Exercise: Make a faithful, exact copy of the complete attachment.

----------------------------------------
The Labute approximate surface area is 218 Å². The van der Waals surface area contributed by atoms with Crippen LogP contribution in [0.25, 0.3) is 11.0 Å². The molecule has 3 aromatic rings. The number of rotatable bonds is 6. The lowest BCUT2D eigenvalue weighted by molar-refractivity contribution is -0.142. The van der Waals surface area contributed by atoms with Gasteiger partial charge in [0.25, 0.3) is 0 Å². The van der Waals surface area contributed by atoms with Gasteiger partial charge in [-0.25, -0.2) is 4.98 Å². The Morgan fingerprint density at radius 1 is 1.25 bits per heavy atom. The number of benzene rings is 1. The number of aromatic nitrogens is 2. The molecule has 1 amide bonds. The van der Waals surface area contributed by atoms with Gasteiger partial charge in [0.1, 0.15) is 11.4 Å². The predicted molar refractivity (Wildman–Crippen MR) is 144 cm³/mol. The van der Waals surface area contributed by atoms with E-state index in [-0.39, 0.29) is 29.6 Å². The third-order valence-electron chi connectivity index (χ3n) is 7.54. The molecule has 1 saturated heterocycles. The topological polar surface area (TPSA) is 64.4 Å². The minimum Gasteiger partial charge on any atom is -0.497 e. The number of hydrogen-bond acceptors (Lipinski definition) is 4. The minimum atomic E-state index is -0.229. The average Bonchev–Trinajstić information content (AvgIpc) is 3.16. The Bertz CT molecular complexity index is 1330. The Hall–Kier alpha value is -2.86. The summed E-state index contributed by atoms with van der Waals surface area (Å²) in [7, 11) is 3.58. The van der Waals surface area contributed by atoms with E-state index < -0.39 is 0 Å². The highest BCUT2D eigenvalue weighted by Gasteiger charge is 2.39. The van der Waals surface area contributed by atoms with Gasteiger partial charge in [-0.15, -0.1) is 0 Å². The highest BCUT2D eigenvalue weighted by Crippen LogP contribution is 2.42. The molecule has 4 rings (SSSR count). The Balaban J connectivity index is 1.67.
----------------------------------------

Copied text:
The Labute approximate surface area is 218 Å². The van der Waals surface area contributed by atoms with Crippen LogP contribution in [0.25, 0.3) is 11.0 Å². The molecule has 3 aromatic rings. The number of rotatable bonds is 6. The lowest BCUT2D eigenvalue weighted by molar-refractivity contribution is -0.142. The van der Waals surface area contributed by atoms with Gasteiger partial charge in [0.25, 0.3) is 0 Å². The van der Waals surface area contributed by atoms with Gasteiger partial charge in [-0.25, -0.2) is 4.98 Å². The Morgan fingerprint density at radius 1 is 1.25 bits per heavy atom. The number of benzene rings is 1. The number of aromatic nitrogens is 2. The molecule has 1 amide bonds. The van der Waals surface area contributed by atoms with Gasteiger partial charge in [0.1, 0.15) is 11.4 Å². The predicted molar refractivity (Wildman–Crippen MR) is 144 cm³/mol. The van der Waals surface area contributed by atoms with E-state index in [-0.39, 0.29) is 29.6 Å². The third-order valence-electron chi connectivity index (χ3n) is 7.54. The molecule has 1 saturated heterocycles. The topological polar surface area (TPSA) is 64.4 Å². The minimum Gasteiger partial charge on any atom is -0.497 e. The number of hydrogen-bond acceptors (Lipinski definition) is 4. The minimum atomic E-state index is -0.229. The average Bonchev–Trinajstić information content (AvgIpc) is 3.16. The Bertz CT molecular complexity index is 1330. The Hall–Kier alpha value is -2.86. The summed E-state index contributed by atoms with van der Waals surface area (Å²) in [7, 11) is 3.58. The van der Waals surface area contributed by atoms with E-state index < -0.39 is 0 Å². The highest BCUT2D eigenvalue weighted by Gasteiger charge is 2.39. The van der Waals surface area contributed by atoms with Gasteiger partial charge in [-0.15, -0.1) is 0 Å². The highest BCUT2D eigenvalue weighted by Crippen LogP contribution is 2.42. The molecule has 4 rings (SSSR count). The Balaban J connectivity index is 1.67.